Just as Tatis was surely inspired by Roberto Clemente, he is an inspiration for all those young Hispanic athletes that want to make a name for themselves in sports.
8. Eva Longoria (1975- )
Now, Eva Longoria is a name that you might have read on movie credits several times, but her work goes beyond the big screen!
She has a master’s degree in Chicano Studies and has been involved in human rights advocacy and nonprofit works since several years ago. Her foundation, the Eva Longoria Foundation, supports Hispanic and Latina entrepreneurs by giving them micro-loans for their business, it also funds STEM extracurricular activities and mentorship for Hispanic students, making this foundation a great Hispanic contribution to the STEM field, and raises awareness on Hispanic education.
Eva Longoria not only has made a path for those Hispanic rising movie stars, but also for women all around the United States that are interested in business, STEM, and education, helping a lot of women get out of poverty and difficult situations.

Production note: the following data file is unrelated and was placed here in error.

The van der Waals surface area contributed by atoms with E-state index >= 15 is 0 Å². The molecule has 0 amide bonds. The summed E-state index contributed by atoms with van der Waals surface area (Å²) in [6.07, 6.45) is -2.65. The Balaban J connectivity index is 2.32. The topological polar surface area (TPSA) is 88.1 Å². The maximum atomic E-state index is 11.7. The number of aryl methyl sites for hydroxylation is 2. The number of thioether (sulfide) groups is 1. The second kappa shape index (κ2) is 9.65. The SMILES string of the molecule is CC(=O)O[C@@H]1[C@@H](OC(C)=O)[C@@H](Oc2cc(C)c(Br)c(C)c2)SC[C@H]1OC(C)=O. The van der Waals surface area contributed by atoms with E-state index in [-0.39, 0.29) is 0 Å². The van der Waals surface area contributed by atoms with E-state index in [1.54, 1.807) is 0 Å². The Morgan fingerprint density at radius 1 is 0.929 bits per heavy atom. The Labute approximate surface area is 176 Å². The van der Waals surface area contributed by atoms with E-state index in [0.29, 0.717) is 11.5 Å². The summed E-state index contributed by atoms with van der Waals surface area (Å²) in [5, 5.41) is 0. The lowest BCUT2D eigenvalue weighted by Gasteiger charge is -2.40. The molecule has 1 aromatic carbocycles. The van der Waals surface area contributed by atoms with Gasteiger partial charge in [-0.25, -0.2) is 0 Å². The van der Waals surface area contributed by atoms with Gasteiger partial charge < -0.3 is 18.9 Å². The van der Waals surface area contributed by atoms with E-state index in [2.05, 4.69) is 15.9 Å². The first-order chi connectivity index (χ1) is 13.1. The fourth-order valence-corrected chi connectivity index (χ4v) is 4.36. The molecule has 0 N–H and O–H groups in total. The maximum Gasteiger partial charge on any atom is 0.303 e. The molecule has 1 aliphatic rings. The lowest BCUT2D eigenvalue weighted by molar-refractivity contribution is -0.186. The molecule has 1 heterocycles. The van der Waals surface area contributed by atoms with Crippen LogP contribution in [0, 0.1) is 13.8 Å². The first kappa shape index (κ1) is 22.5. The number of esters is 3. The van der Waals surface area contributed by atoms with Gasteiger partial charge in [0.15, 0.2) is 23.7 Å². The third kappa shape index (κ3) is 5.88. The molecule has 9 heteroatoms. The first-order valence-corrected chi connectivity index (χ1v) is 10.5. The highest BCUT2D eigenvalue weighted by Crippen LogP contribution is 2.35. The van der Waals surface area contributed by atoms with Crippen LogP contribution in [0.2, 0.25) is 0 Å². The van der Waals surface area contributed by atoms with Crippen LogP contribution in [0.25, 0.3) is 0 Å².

9. Lin-Manuel Miranda (1980- )
Have you had the opportunity to watch the greatly successful musicals Hamilton or In the Heights? They took the world by a storm a few years ago, and their popularity has only increased in time, especially during the pandemic.
The success behind these two works is no other than Lin-Manuel Miranda, the son of a Puerto Rican couple who immigrated to New York and settled in Washington Heights. His mother is a clinical psychologist and his father is a Democratic Party consultant and immigrant advocate.